‘While scooping up half a dozen fund ideas can help an investor get going, they are then left to keep an eye on these investments themselves and make changes over time. In particular, it is important to rebalance a portfolio periodically as different funds and markets won’t all move neatly in tandem.

'Ready-made portfolios are designed to be a one-stop shop that will provide diversification across different asset classes and markets – but some are a bit more managed in line with a risk and goal profile. The portfolio is periodically adjusted by an investment management team, so investors do not have to be making regular changes themselves.’

RMPs can be categorised according to risk or growth level, or other objectives like income or sustainability. The investor can choose these ‘off the shelf’ or sometimes the platform will offer a simple suitability questionnaire to divine which fits them best. But investors need to ask: What are the underlying investments? What are the fees charged on the portfolio? And is the portfolio’s allocation to different asset classes fixed or ‘dynamic’?

The underlying investments could be in actively managed funds and investment trusts where best-of-breed managers are chosen to try and beat the markets, or low-cost passive index funds and ETFs that replicate general market movements, or a combination of both. Portfolios based on actively managed funds will have higher fees attached to them reflecting the costs of the underlying investments chosen, but many investors are prepared to pay a bit more for the investment expertise behind the funds.

Those containing just index trackers, and rules-based or ‘factor’ funds that hold baskets of investments that meet a set of criteria without the involvement of a fund manager, are likely to be cheaper.

However, there is also the question of whether the allocation within the portfolio to different asset classes is fixed or ‘managed’. Fixed simply means that the portfolio does not change over time: it will maintain a fixed asset allocation, often just to bonds and equities, irrespective of the market environment. This can become problematic when there are major shifts in the global economy and markets.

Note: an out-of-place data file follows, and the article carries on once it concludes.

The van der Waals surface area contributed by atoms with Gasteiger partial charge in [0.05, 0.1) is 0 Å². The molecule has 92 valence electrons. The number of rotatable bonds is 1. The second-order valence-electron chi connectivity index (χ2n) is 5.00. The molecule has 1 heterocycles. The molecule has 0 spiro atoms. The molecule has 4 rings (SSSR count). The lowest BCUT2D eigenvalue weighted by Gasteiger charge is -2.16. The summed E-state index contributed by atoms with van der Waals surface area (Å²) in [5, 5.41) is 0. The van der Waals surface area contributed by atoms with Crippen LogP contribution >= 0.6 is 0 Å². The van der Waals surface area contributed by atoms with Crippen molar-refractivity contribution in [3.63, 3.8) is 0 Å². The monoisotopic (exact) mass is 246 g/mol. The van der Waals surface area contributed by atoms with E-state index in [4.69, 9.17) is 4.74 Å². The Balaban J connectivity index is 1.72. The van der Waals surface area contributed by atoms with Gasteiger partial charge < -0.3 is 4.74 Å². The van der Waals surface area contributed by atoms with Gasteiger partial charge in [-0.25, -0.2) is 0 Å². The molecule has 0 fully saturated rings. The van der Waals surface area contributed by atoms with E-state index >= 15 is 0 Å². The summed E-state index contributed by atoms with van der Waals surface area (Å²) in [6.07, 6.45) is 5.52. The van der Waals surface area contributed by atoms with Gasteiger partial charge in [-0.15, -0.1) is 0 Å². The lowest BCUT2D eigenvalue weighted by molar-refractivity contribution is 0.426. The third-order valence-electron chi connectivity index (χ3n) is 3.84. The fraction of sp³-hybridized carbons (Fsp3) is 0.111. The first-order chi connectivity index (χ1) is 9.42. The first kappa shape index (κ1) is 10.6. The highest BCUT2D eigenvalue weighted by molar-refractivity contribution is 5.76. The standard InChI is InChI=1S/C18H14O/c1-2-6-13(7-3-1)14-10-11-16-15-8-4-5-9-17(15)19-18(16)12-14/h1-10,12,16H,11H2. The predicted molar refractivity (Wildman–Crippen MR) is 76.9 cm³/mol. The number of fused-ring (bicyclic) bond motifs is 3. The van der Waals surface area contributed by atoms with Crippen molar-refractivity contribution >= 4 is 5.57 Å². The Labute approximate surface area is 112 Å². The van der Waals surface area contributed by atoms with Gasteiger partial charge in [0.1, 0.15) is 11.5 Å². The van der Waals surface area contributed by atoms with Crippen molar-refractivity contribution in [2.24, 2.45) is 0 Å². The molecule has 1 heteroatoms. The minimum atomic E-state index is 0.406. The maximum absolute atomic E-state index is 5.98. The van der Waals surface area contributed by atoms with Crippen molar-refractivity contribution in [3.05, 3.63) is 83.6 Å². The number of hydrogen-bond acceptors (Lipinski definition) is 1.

A dynamic or ‘managed’ portfolio will adapt according to changing market conditions. This means that the portfolio can be tilted between different asset classes to ensure that it continues to reflects its risk profile, depending on the outlook. You would think that you have to pay more for this dynamic approach but Bestinvest is now offering a range of ready-made portfolios - the Smart range - which are some of the cheapest investments of their kind on the market.

The five Smart portfolios – designed to cater to a range of risk appetites from cautious to adventurous (see table below) – are invested across a large number and variety of low-cost passive funds, in order to give exposure to various equity regions and sectors, as well as fixed income assets and gold. Moreover, under the supervision of our investment team, they will flex and adapt according to developments and the outlook in global markets. Traditionally access to this sort of expertise and ongoing management would come at a premium.

But the Smart funds carry an overall ongoing fund costs of just 0.34-0.37% pa, and as the Bestinvest platform fee for holding them is just 0.20% (reducing to 0.1% for accounts over £500k), that means they cost in total just 0.54-0.57% pa. In other words an investor with £10,000 in one of these funds would pay just c.£55 over a year.

This is significantly cheaper than many robo-advisers. Investors can take advantage of these discounted dynamic funds at https://www.bestinvest.co.uk/

The Smart range


Current Asset Mix



Fixed Inc



Tilney Smart Cautious






Tilney Smart Balanced






Tilney Smart Growth






Tilney Smart Adventurous






Tilney Smart Maximum Growth







This release was previously published on Tilney Smith & Williamson prior to the launch of Evelyn Partners.